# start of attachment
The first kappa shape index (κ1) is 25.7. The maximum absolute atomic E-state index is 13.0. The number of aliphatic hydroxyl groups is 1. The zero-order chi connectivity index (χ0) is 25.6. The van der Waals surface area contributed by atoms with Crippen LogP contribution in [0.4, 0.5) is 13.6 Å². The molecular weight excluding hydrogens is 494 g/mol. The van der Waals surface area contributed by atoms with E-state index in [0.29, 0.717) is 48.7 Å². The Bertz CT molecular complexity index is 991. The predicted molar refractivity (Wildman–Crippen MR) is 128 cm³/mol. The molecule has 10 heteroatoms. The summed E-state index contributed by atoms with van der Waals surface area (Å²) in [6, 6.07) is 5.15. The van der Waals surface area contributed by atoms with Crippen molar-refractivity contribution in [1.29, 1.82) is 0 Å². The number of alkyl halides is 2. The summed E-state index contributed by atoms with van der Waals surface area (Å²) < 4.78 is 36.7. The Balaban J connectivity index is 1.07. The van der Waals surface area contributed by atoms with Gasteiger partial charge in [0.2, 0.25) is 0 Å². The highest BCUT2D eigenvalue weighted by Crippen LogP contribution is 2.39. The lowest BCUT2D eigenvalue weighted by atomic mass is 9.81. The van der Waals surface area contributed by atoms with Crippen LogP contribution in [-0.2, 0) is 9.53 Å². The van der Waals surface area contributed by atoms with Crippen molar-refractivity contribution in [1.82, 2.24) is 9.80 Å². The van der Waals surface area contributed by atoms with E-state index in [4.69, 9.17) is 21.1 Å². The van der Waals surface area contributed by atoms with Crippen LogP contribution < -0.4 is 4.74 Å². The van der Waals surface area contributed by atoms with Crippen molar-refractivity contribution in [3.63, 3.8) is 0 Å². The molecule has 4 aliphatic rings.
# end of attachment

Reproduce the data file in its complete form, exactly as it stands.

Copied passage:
The first kappa shape index (κ1) is 25.7. The maximum absolute atomic E-state index is 13.0. The number of aliphatic hydroxyl groups is 1. The zero-order chi connectivity index (χ0) is 25.6. The van der Waals surface area contributed by atoms with Crippen LogP contribution in [0.4, 0.5) is 13.6 Å². The molecular weight excluding hydrogens is 494 g/mol. The van der Waals surface area contributed by atoms with E-state index in [0.29, 0.717) is 48.7 Å². The Bertz CT molecular complexity index is 991. The predicted molar refractivity (Wildman–Crippen MR) is 128 cm³/mol. The molecule has 10 heteroatoms. The summed E-state index contributed by atoms with van der Waals surface area (Å²) in [6, 6.07) is 5.15. The van der Waals surface area contributed by atoms with Crippen molar-refractivity contribution in [1.29, 1.82) is 0 Å². The number of alkyl halides is 2. The summed E-state index contributed by atoms with van der Waals surface area (Å²) < 4.78 is 36.7. The Balaban J connectivity index is 1.07. The van der Waals surface area contributed by atoms with Gasteiger partial charge in [0.2, 0.25) is 0 Å². The highest BCUT2D eigenvalue weighted by Crippen LogP contribution is 2.39. The lowest BCUT2D eigenvalue weighted by atomic mass is 9.81. The van der Waals surface area contributed by atoms with Crippen LogP contribution in [-0.2, 0) is 9.53 Å². The van der Waals surface area contributed by atoms with Crippen molar-refractivity contribution in [1.82, 2.24) is 9.80 Å². The van der Waals surface area contributed by atoms with E-state index in [4.69, 9.17) is 21.1 Å². The van der Waals surface area contributed by atoms with Crippen LogP contribution < -0.4 is 4.74 Å². The van der Waals surface area contributed by atoms with Crippen molar-refractivity contribution in [3.63, 3.8) is 0 Å². The molecule has 4 aliphatic rings.